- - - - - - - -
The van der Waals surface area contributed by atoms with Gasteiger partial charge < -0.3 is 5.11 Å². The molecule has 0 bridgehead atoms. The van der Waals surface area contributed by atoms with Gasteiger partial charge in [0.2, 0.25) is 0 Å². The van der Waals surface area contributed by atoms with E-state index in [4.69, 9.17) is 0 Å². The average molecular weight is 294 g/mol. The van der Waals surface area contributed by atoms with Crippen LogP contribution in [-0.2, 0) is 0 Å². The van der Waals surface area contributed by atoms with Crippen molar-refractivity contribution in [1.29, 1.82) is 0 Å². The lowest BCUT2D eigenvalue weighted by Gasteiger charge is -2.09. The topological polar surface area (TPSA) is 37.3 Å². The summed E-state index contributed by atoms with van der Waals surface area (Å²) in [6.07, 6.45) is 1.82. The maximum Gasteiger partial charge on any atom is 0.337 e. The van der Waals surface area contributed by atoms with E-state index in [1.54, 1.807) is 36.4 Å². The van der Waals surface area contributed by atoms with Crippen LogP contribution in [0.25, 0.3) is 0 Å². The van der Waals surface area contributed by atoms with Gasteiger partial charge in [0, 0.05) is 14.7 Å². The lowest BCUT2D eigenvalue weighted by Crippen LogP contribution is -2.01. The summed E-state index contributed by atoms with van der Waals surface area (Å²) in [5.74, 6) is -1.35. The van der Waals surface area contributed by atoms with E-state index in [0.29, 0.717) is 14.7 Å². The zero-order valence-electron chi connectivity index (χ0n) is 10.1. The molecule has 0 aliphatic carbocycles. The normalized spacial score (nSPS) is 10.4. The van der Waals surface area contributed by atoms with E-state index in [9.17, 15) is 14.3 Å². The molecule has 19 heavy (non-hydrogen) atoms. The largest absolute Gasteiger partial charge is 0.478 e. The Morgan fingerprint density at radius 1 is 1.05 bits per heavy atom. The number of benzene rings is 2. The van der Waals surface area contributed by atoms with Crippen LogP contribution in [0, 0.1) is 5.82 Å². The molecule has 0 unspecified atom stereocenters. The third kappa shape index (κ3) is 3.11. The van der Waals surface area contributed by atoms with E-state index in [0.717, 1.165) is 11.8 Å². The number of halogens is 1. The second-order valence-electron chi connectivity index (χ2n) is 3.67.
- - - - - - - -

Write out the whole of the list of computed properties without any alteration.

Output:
The van der Waals surface area contributed by atoms with Gasteiger partial charge < -0.3 is 5.11 Å². The molecule has 0 bridgehead atoms. The van der Waals surface area contributed by atoms with Gasteiger partial charge in [0.2, 0.25) is 0 Å². The van der Waals surface area contributed by atoms with E-state index in [4.69, 9.17) is 0 Å². The average molecular weight is 294 g/mol. The van der Waals surface area contributed by atoms with Crippen LogP contribution in [-0.2, 0) is 0 Å². The van der Waals surface area contributed by atoms with Crippen molar-refractivity contribution in [1.29, 1.82) is 0 Å². The lowest BCUT2D eigenvalue weighted by Gasteiger charge is -2.09. The topological polar surface area (TPSA) is 37.3 Å². The summed E-state index contributed by atoms with van der Waals surface area (Å²) in [6.07, 6.45) is 1.82. The maximum Gasteiger partial charge on any atom is 0.337 e. The van der Waals surface area contributed by atoms with E-state index in [1.54, 1.807) is 36.4 Å². The van der Waals surface area contributed by atoms with Crippen LogP contribution in [0.25, 0.3) is 0 Å². The van der Waals surface area contributed by atoms with Gasteiger partial charge in [0, 0.05) is 14.7 Å². The lowest BCUT2D eigenvalue weighted by Crippen LogP contribution is -2.01. The summed E-state index contributed by atoms with van der Waals surface area (Å²) in [5.74, 6) is -1.35. The van der Waals surface area contributed by atoms with E-state index in [0.29, 0.717) is 14.7 Å². The zero-order valence-electron chi connectivity index (χ0n) is 10.1. The molecule has 0 aliphatic carbocycles. The normalized spacial score (nSPS) is 10.4. The van der Waals surface area contributed by atoms with E-state index in [9.17, 15) is 14.3 Å². The molecule has 19 heavy (non-hydrogen) atoms. The largest absolute Gasteiger partial charge is 0.478 e. The Morgan fingerprint density at radius 1 is 1.05 bits per heavy atom. The number of benzene rings is 2. The van der Waals surface area contributed by atoms with Crippen LogP contribution in [0, 0.1) is 5.82 Å². The molecule has 0 unspecified atom stereocenters. The third kappa shape index (κ3) is 3.11. The van der Waals surface area contributed by atoms with E-state index in [0.717, 1.165) is 11.8 Å². The number of halogens is 1. The second-order valence-electron chi connectivity index (χ2n) is 3.67.